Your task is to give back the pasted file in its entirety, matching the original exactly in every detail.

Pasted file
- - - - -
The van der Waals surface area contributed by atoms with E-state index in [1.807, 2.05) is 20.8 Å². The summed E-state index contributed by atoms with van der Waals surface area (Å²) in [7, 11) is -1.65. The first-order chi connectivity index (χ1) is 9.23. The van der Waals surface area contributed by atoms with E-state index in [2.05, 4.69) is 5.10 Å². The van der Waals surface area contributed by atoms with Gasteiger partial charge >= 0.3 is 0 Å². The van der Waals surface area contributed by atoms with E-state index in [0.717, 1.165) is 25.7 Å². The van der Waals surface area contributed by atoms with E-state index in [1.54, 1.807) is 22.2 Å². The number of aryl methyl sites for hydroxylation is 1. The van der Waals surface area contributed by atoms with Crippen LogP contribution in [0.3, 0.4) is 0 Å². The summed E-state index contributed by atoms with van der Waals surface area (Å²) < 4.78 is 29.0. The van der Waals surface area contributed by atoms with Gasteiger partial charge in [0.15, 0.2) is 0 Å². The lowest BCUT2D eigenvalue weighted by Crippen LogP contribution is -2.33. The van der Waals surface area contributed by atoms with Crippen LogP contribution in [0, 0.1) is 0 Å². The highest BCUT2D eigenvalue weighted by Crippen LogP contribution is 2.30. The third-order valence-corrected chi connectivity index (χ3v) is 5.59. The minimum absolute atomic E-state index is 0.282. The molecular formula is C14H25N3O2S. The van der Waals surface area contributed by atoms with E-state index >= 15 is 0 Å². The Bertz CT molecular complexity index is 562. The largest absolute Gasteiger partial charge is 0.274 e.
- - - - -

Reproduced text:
The van der Waals surface area contributed by atoms with E-state index in [1.807, 2.05) is 20.8 Å². The summed E-state index contributed by atoms with van der Waals surface area (Å²) in [7, 11) is -1.65. The first-order chi connectivity index (χ1) is 9.23. The van der Waals surface area contributed by atoms with E-state index in [2.05, 4.69) is 5.10 Å². The van der Waals surface area contributed by atoms with Gasteiger partial charge >= 0.3 is 0 Å². The van der Waals surface area contributed by atoms with E-state index in [0.717, 1.165) is 25.7 Å². The van der Waals surface area contributed by atoms with E-state index in [1.54, 1.807) is 22.2 Å². The number of aryl methyl sites for hydroxylation is 1. The van der Waals surface area contributed by atoms with Crippen LogP contribution in [0.3, 0.4) is 0 Å². The summed E-state index contributed by atoms with van der Waals surface area (Å²) < 4.78 is 29.0. The van der Waals surface area contributed by atoms with Gasteiger partial charge in [0.15, 0.2) is 0 Å². The lowest BCUT2D eigenvalue weighted by Crippen LogP contribution is -2.33. The van der Waals surface area contributed by atoms with Crippen LogP contribution in [0, 0.1) is 0 Å². The highest BCUT2D eigenvalue weighted by Crippen LogP contribution is 2.30. The third-order valence-corrected chi connectivity index (χ3v) is 5.59. The minimum absolute atomic E-state index is 0.282. The molecular formula is C14H25N3O2S. The van der Waals surface area contributed by atoms with E-state index >= 15 is 0 Å². The Bertz CT molecular complexity index is 562. The largest absolute Gasteiger partial charge is 0.274 e.